Your septic (on-site wastewater treatment) system and some easy tips to prolong its lifespan and preserve your water quality.
On-site wastewater treatment systems, commonly referred to as septic systems, can be found at just about every rural residence or cottage. An on-site wastewater treatment system is just that, a system that treats wastewater and is located on the same property as the building it services. As many studies have concluded, ineffective septic systems directly affect water quality of lakes and rivers by adding nutrients to the system.
What Is An On-Site Wastewater Treatment System?
Most commonly, an on-site wastewater treatment system consists of a septic tank followed by a leaching bed; both sized accordingly based on the type of building it services. A septic tank is ordinarily made of concrete or polyethylene and is buried near the building it services. The role of the septic tank is to provide primary treatment by separating heavy solids (sludge) and lighter materials (oils and grease) from the sewage. If a wastewater treatment system has been installed or upgraded since 2007, then the septic tank will also have an effluent filter on the outlet of the septic tank. The effluent filter provides additional filtration of fine particles and further prevents scum from flowing into the leaching bed, prolonging the life of the bed. Generally, the effluent then flows by gravity from the septic tank to a leaching bed that is developed based on the property area, soil characteristics, depth to groundwater, and distances to buildings, lakes, streams, property lines, and wells. The leaching bed is typically made up of several equally spaced lengths of perforated PVC pipes which are laid in gravel overlying the native soil or imported sand. The underlying soil dynamics are an important part of a septic system; the sewage effluent is treated by biological, chemical, and physical processes as it trickles from the leaching bed through the soil. A wastewater treatment system designed in this fashion and in good working order has been demonstrated to provide excellent treatment of sewage protecting nearby lakes and rivers.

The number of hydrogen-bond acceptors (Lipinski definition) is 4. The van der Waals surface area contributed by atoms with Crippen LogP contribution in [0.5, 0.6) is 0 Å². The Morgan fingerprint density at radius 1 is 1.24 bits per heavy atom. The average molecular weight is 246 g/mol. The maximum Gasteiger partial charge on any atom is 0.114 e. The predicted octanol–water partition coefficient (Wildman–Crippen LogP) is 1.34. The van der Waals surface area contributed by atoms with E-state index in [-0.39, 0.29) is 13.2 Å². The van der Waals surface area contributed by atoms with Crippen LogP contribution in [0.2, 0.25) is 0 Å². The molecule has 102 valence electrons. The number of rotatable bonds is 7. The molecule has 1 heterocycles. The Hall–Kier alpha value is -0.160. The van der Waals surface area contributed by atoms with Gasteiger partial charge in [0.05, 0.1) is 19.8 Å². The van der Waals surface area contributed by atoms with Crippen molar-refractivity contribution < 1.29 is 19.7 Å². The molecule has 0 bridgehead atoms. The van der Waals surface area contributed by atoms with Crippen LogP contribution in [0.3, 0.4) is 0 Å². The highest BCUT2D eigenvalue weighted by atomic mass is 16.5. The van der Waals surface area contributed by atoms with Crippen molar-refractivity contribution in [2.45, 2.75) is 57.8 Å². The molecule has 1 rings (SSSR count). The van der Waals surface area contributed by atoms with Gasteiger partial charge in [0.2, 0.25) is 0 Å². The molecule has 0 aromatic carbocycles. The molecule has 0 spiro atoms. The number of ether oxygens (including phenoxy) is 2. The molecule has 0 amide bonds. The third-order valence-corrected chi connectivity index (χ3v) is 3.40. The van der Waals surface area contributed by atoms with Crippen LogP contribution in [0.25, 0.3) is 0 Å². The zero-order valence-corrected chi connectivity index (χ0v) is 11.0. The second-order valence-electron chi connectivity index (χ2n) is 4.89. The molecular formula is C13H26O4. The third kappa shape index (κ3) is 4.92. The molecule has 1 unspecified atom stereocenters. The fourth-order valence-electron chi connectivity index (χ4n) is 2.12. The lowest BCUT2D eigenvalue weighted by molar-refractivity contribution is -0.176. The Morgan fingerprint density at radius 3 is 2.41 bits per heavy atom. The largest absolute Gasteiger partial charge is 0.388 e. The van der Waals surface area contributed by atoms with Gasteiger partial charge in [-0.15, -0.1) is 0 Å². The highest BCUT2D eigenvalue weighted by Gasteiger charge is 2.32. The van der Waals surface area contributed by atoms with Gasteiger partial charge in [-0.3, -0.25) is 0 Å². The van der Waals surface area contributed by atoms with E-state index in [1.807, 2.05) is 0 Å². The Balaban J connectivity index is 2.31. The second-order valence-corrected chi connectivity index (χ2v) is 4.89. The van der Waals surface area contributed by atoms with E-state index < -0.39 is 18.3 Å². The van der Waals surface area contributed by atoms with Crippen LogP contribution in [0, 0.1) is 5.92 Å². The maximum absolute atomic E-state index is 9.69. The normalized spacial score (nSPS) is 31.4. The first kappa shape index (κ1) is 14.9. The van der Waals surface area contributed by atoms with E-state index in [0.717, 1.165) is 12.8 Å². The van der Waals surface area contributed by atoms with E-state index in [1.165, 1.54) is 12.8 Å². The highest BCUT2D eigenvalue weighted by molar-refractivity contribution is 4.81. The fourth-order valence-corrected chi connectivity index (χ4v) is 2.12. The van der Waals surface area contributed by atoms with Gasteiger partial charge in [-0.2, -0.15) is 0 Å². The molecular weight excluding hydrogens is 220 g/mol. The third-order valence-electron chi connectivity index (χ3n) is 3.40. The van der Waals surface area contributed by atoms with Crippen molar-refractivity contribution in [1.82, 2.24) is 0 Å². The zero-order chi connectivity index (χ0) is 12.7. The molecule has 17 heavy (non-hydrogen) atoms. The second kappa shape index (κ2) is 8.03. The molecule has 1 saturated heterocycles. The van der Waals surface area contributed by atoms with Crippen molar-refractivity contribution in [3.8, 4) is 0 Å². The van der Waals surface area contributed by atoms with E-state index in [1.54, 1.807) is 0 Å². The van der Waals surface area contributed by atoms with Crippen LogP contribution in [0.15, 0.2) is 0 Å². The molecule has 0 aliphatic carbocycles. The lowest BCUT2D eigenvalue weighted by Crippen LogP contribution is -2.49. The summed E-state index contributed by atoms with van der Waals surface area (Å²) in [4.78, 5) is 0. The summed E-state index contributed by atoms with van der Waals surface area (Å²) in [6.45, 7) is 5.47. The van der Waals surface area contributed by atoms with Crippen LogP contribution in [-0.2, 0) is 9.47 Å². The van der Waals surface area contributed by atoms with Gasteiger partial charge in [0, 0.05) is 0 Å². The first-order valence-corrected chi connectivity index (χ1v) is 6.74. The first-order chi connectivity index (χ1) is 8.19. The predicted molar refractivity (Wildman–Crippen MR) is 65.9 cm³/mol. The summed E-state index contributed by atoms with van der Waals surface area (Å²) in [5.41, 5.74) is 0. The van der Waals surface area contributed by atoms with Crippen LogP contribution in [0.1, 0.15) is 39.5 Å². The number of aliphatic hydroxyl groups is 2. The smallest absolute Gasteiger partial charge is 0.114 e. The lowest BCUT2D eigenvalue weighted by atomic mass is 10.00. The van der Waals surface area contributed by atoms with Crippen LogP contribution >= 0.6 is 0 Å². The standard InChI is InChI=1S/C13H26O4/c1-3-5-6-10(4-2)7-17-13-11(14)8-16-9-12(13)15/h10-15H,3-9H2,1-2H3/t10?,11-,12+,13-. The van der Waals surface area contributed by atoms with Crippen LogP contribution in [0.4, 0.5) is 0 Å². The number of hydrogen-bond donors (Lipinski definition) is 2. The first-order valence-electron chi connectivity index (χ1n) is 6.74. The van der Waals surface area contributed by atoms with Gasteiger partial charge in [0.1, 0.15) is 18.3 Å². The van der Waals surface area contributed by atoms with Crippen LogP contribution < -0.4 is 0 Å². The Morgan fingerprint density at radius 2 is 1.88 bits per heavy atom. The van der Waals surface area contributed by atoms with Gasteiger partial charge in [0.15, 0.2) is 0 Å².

Cambium’s On-Site wastewater treatment system for a camp resort
on-site wastewater system Upgrades and Maintenance
Many wastewater treatment systems in Ontario are several decades old; however, this does not mean that the treatment system is no longer effective. Wastewater systems used only seasonally tend to last much longer than a wastewater system used year-round. The lifespan of a wastewater treatment system initially set by the appropriateness of the design, technology, location, and construction of the system but proper maintenance and operation are equally important.